DUBAI, United Arab Emirates (AP) — A court in Dubai on Thursday approved the extradition to Denmark of a British financier accused of orchestrating a $1.7 billion tax scheme.
Hedge fund trader Sanjay Shah is accused of masterminding a scheme that ran from 2012 to 2015 in which foreign businesses pretended to own shares in Danish companies and claimed tax refunds for which they were not eligible.
The Dubai government's media office said documents show “his involvement in fraud and money laundering.” Shah was arrested in Dubai earlier this year following a request from Danish authorities. Dubai’s attorney general had appealed a ruling in September that rejected his extradition.
In a separate ruling that month, Shah was ordered to pay $1.25 billion to Denmark's tax authority as part of a civil case in Dubai. His lawyers are appealing that judgment.
Shah's attorney, Ali Al Zarooni, said he was “disappointed” with the latest extradition ruling and would lodge an appeal before the highest court in the United Arab Emirates, where Dubai is located. He said the defense team expects a final verdict from that court in the next two months.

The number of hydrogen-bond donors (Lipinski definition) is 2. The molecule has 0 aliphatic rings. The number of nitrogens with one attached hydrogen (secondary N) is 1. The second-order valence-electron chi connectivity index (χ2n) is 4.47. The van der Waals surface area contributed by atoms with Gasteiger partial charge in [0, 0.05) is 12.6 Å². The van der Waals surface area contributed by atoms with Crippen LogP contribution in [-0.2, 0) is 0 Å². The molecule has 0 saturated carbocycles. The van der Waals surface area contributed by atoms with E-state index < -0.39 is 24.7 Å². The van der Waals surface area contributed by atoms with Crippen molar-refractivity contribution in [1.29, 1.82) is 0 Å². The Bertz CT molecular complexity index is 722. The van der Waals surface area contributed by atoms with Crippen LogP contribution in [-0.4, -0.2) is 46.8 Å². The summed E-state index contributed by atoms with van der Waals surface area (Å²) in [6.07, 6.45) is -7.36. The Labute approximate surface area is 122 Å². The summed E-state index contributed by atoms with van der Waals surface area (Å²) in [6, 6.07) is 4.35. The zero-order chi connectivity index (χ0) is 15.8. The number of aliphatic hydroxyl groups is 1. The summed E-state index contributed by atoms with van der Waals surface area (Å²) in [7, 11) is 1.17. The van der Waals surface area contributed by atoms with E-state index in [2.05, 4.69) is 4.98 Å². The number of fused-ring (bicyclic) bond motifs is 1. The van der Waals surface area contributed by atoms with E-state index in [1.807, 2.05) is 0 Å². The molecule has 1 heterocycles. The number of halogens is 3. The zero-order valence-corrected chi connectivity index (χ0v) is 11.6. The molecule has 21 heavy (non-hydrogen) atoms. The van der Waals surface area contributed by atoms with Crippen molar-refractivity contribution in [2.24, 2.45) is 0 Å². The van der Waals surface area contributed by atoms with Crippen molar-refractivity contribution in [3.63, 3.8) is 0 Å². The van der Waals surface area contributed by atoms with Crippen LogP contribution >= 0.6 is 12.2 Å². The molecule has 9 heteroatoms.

The 52-year-old financier has maintained his innocence in interviews with journalists but never appeared in Denmark to answer accusations. His defense has argued in closed-door hearings that Denmark did not follow the procedures laid out in international extradition treaties.
Shah’s lifestyle on Dubai’s luxurious palm-shaped island over the past few years had sparked outrage in Denmark. After Danish authorities signed an extradition agreement with the UAE, Dubai police arrested Shah in June. Shah is one of several suspects sought over the tax scheme.
During his time in Dubai, the hedge fund manager ran a center for autistic children that shut down in 2020 as Denmark sought his extradition. He also oversaw a British-based charity, Autism Rocks, which raised funds through concerts and performances.
His arrest comes as pressure grows on Dubai, the region’s financial hub, over its alleged weaknesses in combating illicit finance. The UAE, a federation of seven emirates, has long invited the wealthy, including disgraced public figures, to invest in the country without questioning where they made their money.
In recent months, however, the UAE has arrested several suspects wanted for major crimes, including two of the Gupta brothers from South Africa, accused of facilitating vast public corruption and draining state resources with former President Jacob Zuma. An Emirati official also recently became president of Interpol, the international police agency.